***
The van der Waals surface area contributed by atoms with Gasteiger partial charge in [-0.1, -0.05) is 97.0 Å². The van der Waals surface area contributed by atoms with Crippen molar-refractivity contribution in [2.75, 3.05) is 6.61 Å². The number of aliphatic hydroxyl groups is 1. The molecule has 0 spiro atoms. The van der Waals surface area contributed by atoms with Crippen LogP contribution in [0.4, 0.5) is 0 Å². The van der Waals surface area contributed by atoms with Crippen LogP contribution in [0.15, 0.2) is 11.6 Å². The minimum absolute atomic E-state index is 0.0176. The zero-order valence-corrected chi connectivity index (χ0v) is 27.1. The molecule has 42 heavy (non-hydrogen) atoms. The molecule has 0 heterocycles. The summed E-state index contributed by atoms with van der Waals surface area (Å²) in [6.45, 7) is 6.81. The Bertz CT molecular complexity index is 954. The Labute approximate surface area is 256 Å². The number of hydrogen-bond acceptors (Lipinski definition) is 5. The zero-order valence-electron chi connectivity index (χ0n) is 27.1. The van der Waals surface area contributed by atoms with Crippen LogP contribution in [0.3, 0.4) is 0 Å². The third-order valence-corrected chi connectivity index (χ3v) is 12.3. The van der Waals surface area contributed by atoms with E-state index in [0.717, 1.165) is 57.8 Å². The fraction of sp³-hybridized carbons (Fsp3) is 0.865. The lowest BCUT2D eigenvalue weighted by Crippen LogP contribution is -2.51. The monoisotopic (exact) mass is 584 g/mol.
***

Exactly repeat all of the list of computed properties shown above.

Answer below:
The van der Waals surface area contributed by atoms with Gasteiger partial charge in [-0.1, -0.05) is 97.0 Å². The van der Waals surface area contributed by atoms with Crippen molar-refractivity contribution in [2.75, 3.05) is 6.61 Å². The number of aliphatic hydroxyl groups is 1. The molecule has 0 spiro atoms. The van der Waals surface area contributed by atoms with Crippen LogP contribution in [0.4, 0.5) is 0 Å². The van der Waals surface area contributed by atoms with Crippen LogP contribution in [0.15, 0.2) is 11.6 Å². The minimum absolute atomic E-state index is 0.0176. The zero-order valence-corrected chi connectivity index (χ0v) is 27.1. The molecule has 42 heavy (non-hydrogen) atoms. The molecule has 0 heterocycles. The summed E-state index contributed by atoms with van der Waals surface area (Å²) in [6.45, 7) is 6.81. The Bertz CT molecular complexity index is 954. The Labute approximate surface area is 256 Å². The number of hydrogen-bond acceptors (Lipinski definition) is 5. The zero-order valence-electron chi connectivity index (χ0n) is 27.1. The van der Waals surface area contributed by atoms with Crippen LogP contribution in [0.3, 0.4) is 0 Å². The third-order valence-corrected chi connectivity index (χ3v) is 12.3. The van der Waals surface area contributed by atoms with E-state index in [0.717, 1.165) is 57.8 Å². The fraction of sp³-hybridized carbons (Fsp3) is 0.865. The lowest BCUT2D eigenvalue weighted by Crippen LogP contribution is -2.51. The monoisotopic (exact) mass is 584 g/mol.